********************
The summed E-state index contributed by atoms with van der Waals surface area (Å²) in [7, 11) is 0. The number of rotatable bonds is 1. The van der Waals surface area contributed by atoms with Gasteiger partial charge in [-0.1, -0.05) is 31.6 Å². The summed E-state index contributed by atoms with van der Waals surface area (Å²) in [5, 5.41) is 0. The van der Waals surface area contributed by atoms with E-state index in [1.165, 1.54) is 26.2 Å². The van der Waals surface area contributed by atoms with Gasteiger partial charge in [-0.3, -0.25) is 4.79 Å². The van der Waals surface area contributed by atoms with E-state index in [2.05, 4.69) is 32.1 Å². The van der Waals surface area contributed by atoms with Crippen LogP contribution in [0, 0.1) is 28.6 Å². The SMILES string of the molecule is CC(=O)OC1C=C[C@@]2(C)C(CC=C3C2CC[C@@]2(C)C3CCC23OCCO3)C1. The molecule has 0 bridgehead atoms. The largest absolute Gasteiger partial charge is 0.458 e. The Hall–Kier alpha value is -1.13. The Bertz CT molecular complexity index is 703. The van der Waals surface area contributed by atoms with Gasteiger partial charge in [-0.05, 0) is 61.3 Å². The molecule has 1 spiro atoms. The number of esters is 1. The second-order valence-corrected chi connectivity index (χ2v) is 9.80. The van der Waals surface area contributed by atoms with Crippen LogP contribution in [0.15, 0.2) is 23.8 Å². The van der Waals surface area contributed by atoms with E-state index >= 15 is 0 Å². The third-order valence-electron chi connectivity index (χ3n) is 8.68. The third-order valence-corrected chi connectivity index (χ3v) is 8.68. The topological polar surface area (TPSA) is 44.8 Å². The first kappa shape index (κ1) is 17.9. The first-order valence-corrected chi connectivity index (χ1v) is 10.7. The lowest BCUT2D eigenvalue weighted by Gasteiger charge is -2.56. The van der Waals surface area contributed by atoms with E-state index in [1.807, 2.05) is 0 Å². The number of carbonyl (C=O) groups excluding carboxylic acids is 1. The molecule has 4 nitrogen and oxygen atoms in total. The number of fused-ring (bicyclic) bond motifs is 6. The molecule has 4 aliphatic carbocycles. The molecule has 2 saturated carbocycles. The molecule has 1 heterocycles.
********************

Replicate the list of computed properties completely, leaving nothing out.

The summed E-state index contributed by atoms with van der Waals surface area (Å²) in [7, 11) is 0. The number of rotatable bonds is 1. The van der Waals surface area contributed by atoms with Gasteiger partial charge in [-0.1, -0.05) is 31.6 Å². The summed E-state index contributed by atoms with van der Waals surface area (Å²) in [5, 5.41) is 0. The van der Waals surface area contributed by atoms with E-state index in [1.165, 1.54) is 26.2 Å². The van der Waals surface area contributed by atoms with Gasteiger partial charge in [-0.3, -0.25) is 4.79 Å². The van der Waals surface area contributed by atoms with E-state index in [2.05, 4.69) is 32.1 Å². The van der Waals surface area contributed by atoms with Crippen LogP contribution in [0, 0.1) is 28.6 Å². The SMILES string of the molecule is CC(=O)OC1C=C[C@@]2(C)C(CC=C3C2CC[C@@]2(C)C3CCC23OCCO3)C1. The molecule has 0 bridgehead atoms. The largest absolute Gasteiger partial charge is 0.458 e. The Hall–Kier alpha value is -1.13. The Bertz CT molecular complexity index is 703. The van der Waals surface area contributed by atoms with Gasteiger partial charge in [-0.05, 0) is 61.3 Å². The molecule has 1 spiro atoms. The number of esters is 1. The second-order valence-corrected chi connectivity index (χ2v) is 9.80. The van der Waals surface area contributed by atoms with Crippen LogP contribution in [0.15, 0.2) is 23.8 Å². The van der Waals surface area contributed by atoms with E-state index >= 15 is 0 Å². The third-order valence-electron chi connectivity index (χ3n) is 8.68. The third-order valence-corrected chi connectivity index (χ3v) is 8.68. The topological polar surface area (TPSA) is 44.8 Å². The first kappa shape index (κ1) is 17.9. The first-order valence-corrected chi connectivity index (χ1v) is 10.7. The lowest BCUT2D eigenvalue weighted by Gasteiger charge is -2.56. The van der Waals surface area contributed by atoms with E-state index in [1.807, 2.05) is 0 Å². The number of carbonyl (C=O) groups excluding carboxylic acids is 1. The molecule has 4 nitrogen and oxygen atoms in total. The number of fused-ring (bicyclic) bond motifs is 6. The molecule has 4 aliphatic carbocycles. The molecule has 2 saturated carbocycles. The molecule has 1 heterocycles.